Woman accuses Sen. Al Franken of unwanted kissing, groping

Woman accuses Sen. Al Franken of unwanted kissing, groping

ADVERTISEMENT
Bookmark and Share
Sen. Al Franken has been accused of a 2006 sexual assault while on a USO tour. (AP Photo/Jose Luis Magana) Sen. Al Franken has been accused of a 2006 sexual assault while on a USO tour. (AP Photo/Jose Luis Magana)
Al Franken is shown with Leeann Tweeden in 2006 during a USO tour. Tweeden said that Franken kissed and groped her without her consent during this tour. (Source: Department of Defense/CNN) Al Franken is shown with Leeann Tweeden in 2006 during a USO tour. Tweeden said that Franken kissed and groped her without her consent during this tour. (Source: Department of Defense/CNN)

(RNN) - A radio news anchor accused Sen. Al Franken, D-MN, of kissing and groping her without her consent.

Leeann Tweeden, who works for Los Angeles radio station KABC, said the incident happened in December 2006 during a USO tour.

Franken has since apologized amid calls for an ethics probe, and said he will cooperate with a Senate investigation.

She said Franken, a comedian at the time, wrote a skit that featured a moment when his character kisses her, and he wanted to rehearse the kiss, which she didn't want to do. But he insisted.

"I said ‘OK’ so he would stop badgering me. We did the line leading up to the kiss and then he came at me, put his hand on the back of my head, mashed his lips against mine and aggressively stuck his tongue in my mouth," Tweeden said.

During the actual performance, she turned her head to avoid his kiss. "Franken repaid me with petty insults, including drawing devil horns on at least one of the headshots I was autographing for the troops," Tweeden said.

Also, someone took a photo of Franken groping her while she slept, which she didn't see until after the conclusion of the USO tour.

Because they were in the middle of a war zone, she didn't tell anyone about the incident.

Tweeden said the account of California Congresswoman Jackie Speier, who shared being assaulted as a congressional aid, inspired her to call out Franken.

"I had locked up those memories of helplessness and violation for a long time, but they all came rushing back to me and my hands clinched into fists like it was yesterday," Tweeden said.

Franken initially issued a short apology after word spread of the incident, saying "I certainly don’t remember the rehearsal for the skit in the same way, but I send my sincerest apologies to Leeann. As to the photo, it was clearly intended to be funny but wasn't. I shouldn't have done it."

Sen. Majority Leader Mitch McConnell called for an investigation into the matter. 

"As with all credible allegations of sexual harassment or assault, I believe the Ethics Committee should review the matter. I hope the Democratic Leader will join me on this. Regardless of party, harassment and assault are completely unacceptable - in the workplace or anywhere else," he said.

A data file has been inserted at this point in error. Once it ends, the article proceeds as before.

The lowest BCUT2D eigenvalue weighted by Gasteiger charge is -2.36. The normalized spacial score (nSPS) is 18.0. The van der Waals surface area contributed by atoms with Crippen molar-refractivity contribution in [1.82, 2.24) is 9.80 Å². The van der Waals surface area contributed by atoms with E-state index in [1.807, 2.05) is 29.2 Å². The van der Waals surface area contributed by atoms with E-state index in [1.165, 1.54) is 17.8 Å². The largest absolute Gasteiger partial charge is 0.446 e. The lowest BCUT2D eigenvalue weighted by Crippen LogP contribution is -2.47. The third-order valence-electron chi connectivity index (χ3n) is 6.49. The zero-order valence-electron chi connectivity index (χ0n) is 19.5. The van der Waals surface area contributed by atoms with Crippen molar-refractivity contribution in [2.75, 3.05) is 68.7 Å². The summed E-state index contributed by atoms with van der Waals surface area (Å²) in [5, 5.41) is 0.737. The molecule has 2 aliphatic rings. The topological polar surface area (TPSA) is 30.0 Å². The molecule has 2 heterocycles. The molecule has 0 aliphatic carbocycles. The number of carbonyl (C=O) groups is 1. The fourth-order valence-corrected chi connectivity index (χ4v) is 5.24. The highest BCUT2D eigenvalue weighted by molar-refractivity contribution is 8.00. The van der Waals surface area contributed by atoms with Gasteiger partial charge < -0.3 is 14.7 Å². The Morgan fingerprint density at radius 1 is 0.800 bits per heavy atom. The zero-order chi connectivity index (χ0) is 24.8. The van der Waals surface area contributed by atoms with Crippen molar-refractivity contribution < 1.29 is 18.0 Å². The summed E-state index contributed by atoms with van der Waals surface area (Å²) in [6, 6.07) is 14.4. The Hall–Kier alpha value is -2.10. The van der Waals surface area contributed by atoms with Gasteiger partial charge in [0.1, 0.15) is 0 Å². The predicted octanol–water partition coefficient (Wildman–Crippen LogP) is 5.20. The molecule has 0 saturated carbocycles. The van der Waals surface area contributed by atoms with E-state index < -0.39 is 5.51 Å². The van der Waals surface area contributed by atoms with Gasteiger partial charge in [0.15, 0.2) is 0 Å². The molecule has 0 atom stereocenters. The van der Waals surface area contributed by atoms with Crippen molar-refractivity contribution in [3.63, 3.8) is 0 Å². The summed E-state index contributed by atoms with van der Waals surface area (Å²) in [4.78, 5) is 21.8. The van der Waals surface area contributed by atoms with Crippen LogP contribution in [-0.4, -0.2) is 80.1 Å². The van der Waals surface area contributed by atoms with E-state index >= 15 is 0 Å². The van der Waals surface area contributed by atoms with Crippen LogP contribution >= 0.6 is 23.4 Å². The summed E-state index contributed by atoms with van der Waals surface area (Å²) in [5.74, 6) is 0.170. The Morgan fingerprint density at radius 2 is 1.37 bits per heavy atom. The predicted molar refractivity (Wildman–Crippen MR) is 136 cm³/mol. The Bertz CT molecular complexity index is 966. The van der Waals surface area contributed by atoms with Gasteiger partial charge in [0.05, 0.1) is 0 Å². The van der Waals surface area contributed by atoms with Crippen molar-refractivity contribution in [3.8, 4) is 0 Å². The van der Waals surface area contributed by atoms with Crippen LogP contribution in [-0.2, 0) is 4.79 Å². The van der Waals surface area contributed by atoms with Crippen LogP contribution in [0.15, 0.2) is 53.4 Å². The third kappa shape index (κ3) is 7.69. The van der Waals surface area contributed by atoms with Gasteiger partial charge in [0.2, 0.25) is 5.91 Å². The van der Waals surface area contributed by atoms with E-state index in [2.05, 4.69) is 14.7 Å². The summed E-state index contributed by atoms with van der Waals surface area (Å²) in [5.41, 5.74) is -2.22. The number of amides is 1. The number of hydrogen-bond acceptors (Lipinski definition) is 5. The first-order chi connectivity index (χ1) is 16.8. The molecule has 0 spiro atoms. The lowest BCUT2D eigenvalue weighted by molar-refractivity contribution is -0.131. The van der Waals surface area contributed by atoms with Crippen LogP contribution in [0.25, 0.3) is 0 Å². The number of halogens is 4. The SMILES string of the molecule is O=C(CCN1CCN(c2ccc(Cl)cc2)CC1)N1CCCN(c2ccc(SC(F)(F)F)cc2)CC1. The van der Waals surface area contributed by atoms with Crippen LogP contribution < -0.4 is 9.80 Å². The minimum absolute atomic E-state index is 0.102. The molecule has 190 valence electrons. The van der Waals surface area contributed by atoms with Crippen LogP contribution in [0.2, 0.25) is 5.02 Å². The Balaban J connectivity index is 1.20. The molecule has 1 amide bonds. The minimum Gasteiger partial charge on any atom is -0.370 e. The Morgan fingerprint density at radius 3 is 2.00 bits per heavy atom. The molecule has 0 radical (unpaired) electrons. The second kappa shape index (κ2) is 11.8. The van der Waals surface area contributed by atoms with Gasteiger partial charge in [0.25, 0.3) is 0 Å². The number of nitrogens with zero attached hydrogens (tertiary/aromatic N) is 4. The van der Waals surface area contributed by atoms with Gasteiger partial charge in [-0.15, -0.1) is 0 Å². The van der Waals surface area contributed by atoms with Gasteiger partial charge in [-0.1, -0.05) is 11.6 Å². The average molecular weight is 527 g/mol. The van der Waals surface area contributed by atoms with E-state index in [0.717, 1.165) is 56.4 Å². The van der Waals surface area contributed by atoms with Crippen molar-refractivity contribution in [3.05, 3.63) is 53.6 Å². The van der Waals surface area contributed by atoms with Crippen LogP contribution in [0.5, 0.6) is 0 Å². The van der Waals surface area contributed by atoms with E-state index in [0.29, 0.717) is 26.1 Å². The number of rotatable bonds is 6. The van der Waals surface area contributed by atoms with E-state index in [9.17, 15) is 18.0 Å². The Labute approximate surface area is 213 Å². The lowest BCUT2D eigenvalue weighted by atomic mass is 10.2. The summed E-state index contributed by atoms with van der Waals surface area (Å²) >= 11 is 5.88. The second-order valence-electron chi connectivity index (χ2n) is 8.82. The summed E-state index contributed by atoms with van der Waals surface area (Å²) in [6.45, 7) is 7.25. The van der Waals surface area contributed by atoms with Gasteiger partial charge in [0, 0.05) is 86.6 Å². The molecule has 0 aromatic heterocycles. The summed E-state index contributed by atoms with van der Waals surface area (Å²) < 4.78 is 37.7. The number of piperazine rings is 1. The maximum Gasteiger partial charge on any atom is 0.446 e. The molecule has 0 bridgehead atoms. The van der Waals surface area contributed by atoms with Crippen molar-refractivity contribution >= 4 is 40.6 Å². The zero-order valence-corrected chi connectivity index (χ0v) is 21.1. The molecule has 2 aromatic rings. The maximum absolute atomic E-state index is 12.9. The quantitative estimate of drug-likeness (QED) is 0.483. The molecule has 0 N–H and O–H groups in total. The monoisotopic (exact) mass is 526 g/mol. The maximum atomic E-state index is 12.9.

Senate Minority Leader Chuck Schumer concurred with a call for investigation, tweeting, "Sexual harassment is never acceptable and must not be tolerated. I hope and expect that the Ethics Committee will fully investigate this troubling incident, as they should with any credible allegation of sexual harassment.

In a statement, Franken said he will "gladly cooperate" with an investigation.

"The first thing I want to do is apologize: to Leeann, to everyone else who was part of that tour, to everyone who has worked for me, to everyone I represent, and to everyone who counts on me to be an ally and supporter and champion of women," he said.

He said the time is overdue for men to "take a good, hard look at our own actions and think (perhaps, shamefully, for the first time) about how those actions have affected women."

Franken also took issue with some of his humor: "Coming from the world of comedy, I've told and written a lot of jokes that I once thought were funny but later came to realize were just plain offensive. But the intentions behind my actions aren't the point at all. It's the impact these jokes had on others that matters. And I'm sorry it's taken me so long to come to terms with that."

She said in a Thursday news conference that she accepts Franken's apology, but wondered why he didn't apologize 11 years ago.

Democratic Sens. Kirsten Gillibrand of New York, Patty Murray of Washington and Claire McCaskill of Missouri agreed with McConnell about the need for an ethics investigation.

"I’m shocked and concerned. The behavior described is completely unacceptable," McCaskill tweeted. "Comedy is no excuse for inappropriate conduct, and I believe there should be an ethics investigation."

Sen. Tammy Duckworth also said she takes the allegations against Franken seriously.

Franken, a comedian and former "Saturday Night Live" writer, has been in the U.S. Senate since 2009.

Copyright 2017 Raycom News Network. All rights reserved.

Powered by Frankly
All content © Copyright 2000 - 2017 Raycom Media. All Rights Reserved.
For more information on this site, please read our Privacy Policy, and Terms of Service, and Ad Choices.